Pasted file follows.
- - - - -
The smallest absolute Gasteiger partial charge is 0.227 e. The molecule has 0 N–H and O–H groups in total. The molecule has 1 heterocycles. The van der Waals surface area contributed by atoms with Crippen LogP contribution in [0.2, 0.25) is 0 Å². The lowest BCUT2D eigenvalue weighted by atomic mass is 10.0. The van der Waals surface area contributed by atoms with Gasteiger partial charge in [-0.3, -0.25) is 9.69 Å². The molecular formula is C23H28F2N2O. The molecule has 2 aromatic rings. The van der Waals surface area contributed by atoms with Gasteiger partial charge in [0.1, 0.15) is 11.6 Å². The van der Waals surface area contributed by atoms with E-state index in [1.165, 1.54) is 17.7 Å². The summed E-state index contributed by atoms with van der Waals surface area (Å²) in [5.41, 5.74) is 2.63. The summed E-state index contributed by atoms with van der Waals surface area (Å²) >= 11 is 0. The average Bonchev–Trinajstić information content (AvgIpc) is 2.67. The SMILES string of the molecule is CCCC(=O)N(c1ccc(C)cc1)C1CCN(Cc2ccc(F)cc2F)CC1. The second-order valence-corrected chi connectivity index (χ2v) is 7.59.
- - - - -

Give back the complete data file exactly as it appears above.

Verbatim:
The smallest absolute Gasteiger partial charge is 0.227 e. The molecule has 0 N–H and O–H groups in total. The molecule has 1 heterocycles. The van der Waals surface area contributed by atoms with Crippen LogP contribution in [0.2, 0.25) is 0 Å². The lowest BCUT2D eigenvalue weighted by atomic mass is 10.0. The van der Waals surface area contributed by atoms with Gasteiger partial charge in [-0.3, -0.25) is 9.69 Å². The molecular formula is C23H28F2N2O. The molecule has 2 aromatic rings. The van der Waals surface area contributed by atoms with Gasteiger partial charge in [0.1, 0.15) is 11.6 Å². The van der Waals surface area contributed by atoms with E-state index in [1.165, 1.54) is 17.7 Å². The summed E-state index contributed by atoms with van der Waals surface area (Å²) in [5.41, 5.74) is 2.63. The summed E-state index contributed by atoms with van der Waals surface area (Å²) >= 11 is 0. The average Bonchev–Trinajstić information content (AvgIpc) is 2.67. The SMILES string of the molecule is CCCC(=O)N(c1ccc(C)cc1)C1CCN(Cc2ccc(F)cc2F)CC1. The second-order valence-corrected chi connectivity index (χ2v) is 7.59.